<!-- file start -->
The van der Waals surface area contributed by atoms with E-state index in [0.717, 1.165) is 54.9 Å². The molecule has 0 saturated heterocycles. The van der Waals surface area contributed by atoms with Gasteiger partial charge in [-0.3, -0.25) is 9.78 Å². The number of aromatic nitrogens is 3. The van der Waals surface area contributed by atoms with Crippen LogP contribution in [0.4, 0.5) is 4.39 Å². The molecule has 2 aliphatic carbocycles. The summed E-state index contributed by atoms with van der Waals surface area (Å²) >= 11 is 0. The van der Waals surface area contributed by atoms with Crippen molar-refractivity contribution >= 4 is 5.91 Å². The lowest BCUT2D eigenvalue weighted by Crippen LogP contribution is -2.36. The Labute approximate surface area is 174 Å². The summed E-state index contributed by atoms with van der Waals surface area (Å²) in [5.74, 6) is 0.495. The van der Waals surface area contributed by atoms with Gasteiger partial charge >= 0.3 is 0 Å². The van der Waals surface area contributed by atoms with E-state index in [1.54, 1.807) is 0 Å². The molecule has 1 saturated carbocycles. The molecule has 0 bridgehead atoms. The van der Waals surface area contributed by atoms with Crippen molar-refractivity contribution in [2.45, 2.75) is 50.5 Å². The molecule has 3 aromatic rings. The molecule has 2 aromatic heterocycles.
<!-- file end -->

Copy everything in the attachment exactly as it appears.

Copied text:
The van der Waals surface area contributed by atoms with E-state index in [0.717, 1.165) is 54.9 Å². The molecule has 0 saturated heterocycles. The van der Waals surface area contributed by atoms with Gasteiger partial charge in [-0.3, -0.25) is 9.78 Å². The number of aromatic nitrogens is 3. The van der Waals surface area contributed by atoms with Crippen LogP contribution in [0.4, 0.5) is 4.39 Å². The molecule has 2 aliphatic carbocycles. The summed E-state index contributed by atoms with van der Waals surface area (Å²) >= 11 is 0. The van der Waals surface area contributed by atoms with Crippen molar-refractivity contribution >= 4 is 5.91 Å². The lowest BCUT2D eigenvalue weighted by Crippen LogP contribution is -2.36. The Labute approximate surface area is 174 Å². The summed E-state index contributed by atoms with van der Waals surface area (Å²) in [5.74, 6) is 0.495. The van der Waals surface area contributed by atoms with Gasteiger partial charge >= 0.3 is 0 Å². The van der Waals surface area contributed by atoms with E-state index in [1.54, 1.807) is 0 Å². The molecule has 1 saturated carbocycles. The molecule has 0 bridgehead atoms. The van der Waals surface area contributed by atoms with Crippen molar-refractivity contribution in [2.45, 2.75) is 50.5 Å². The molecule has 3 aromatic rings. The molecule has 2 aromatic heterocycles.